When you come from a place that measures distance with only increments of time, and have access to relatively cheap gas, you don’t think much about covering vast swaths of land on a whim. I have personally taken road trips that span distances that Lewis & Clark would have difficulty contemplating. In the short time I have been in Denmark, I already feel my perception of distance changing. Where once I would hop in the car for a drive to Detroit or to Chicago, there are a lot more things to consider here. Three hours in any direction and you encounter things you wouldn’t in Michigan. Oceans, giant bridges with tolls upwards of $50, entirely different countries, and ferry boats are just a few of the things you must think of before venturing outward and onward.
Costs weigh more heavily than is the case in the United States when it comes to ground travel. While we do have a car, Susanna has it on most days. This means I am limited to the busses, trains, and where my bike and feet will carry me. The transit system here is second to none, but a train ride downtown costs about $15 round trip sometimes $20 as the rates vary during the day.
There are a few other things that I failed to consider that tend to be impediments on travel. Weather, for one, can easily throw a wrench in your plans. I have come to conclude that I had a slightly unrealistic vision of weather in Denmark. I knew that it was rainier than Michigan, but it didn’t occur to me that I was moving to Seattle. I had visited upwards of a dozen times before moving here and had encountered rain only once. Also interesting to note, it rarely rains all day. It just comes down for a short time, then stops, then starts, then stops. . . The sun then comes out, most everything dries quickly, and then the cycle starts again. This can be frustrating when you are trying to do something outside. I can only imagine it’s like incontinence, I am getting better at accepting the ever-present moisture, conceding that life may just always be a little bit damp going forward.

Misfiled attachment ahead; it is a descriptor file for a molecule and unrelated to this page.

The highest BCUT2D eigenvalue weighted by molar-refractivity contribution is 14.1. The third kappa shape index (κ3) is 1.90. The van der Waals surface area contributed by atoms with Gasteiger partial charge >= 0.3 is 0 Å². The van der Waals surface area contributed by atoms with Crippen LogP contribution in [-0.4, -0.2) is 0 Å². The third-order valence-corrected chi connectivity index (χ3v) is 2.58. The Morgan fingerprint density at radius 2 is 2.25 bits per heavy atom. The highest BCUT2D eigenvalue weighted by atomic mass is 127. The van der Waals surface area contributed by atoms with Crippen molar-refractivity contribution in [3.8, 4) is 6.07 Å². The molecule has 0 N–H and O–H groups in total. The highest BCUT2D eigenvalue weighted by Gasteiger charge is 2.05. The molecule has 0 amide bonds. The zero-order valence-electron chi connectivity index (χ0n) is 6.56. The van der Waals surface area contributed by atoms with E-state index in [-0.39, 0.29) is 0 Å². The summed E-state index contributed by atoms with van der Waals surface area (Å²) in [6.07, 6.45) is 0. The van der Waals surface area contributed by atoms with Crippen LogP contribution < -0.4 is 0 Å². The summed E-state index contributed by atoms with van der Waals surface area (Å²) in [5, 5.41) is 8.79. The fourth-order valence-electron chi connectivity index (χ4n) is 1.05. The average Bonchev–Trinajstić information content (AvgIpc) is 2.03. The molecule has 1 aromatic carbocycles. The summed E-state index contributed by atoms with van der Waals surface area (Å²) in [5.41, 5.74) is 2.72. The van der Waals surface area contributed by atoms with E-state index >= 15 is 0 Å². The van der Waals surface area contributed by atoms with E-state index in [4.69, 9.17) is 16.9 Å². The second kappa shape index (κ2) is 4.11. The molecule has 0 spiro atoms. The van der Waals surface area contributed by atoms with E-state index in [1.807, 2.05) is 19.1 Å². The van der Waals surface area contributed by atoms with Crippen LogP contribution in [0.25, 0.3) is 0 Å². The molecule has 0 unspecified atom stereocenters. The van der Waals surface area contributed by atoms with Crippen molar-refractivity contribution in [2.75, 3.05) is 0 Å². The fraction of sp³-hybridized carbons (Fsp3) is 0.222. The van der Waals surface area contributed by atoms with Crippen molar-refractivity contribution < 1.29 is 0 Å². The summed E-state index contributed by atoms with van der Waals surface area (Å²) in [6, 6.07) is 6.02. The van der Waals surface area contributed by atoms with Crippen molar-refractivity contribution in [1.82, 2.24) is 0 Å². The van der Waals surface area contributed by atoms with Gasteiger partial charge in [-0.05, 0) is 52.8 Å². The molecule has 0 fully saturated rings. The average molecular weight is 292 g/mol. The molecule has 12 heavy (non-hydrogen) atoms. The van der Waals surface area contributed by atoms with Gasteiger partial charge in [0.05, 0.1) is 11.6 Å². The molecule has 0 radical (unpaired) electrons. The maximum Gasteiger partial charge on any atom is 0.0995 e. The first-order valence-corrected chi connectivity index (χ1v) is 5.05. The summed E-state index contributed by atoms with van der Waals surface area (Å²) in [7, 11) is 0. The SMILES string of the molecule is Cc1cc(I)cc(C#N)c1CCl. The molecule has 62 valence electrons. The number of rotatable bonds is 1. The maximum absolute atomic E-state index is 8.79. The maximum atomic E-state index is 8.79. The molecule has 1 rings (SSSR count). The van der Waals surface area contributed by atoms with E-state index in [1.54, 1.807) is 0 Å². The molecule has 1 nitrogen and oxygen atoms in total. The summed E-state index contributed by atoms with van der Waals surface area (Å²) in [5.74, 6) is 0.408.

The second thing to you need to consider is the time needed for your journey. While I applaud the Danish public transportation system for running 24 hours a day, covering HUGE distances, relatively convenient timing, relative ease of use, and general cleanliness, any trip that requires a transfer is going to take you an hour. It doesn’t matter for some reason, it is almost always an hour (an hour and a half on the weekends as the trains run on a reduced schedule). If I lived closer to city center, this would not be the case. Since I live in the burbs, I essentially have to go in to the city for a trip back out to wherever I am going.
I know this sounds a lot like complaining, in truth it is simply a readjustment. Honestly, I think the difficulties I have are best described as learning experiences. They teach you that the distance you cover is hard-fought. For me, it has taught me to appreciate our mobility. It makes me think about the fact that the average person before 1900 lived and died, having never traveled more than 30 miles from their place of birth. It is a truly amazing time in which we live.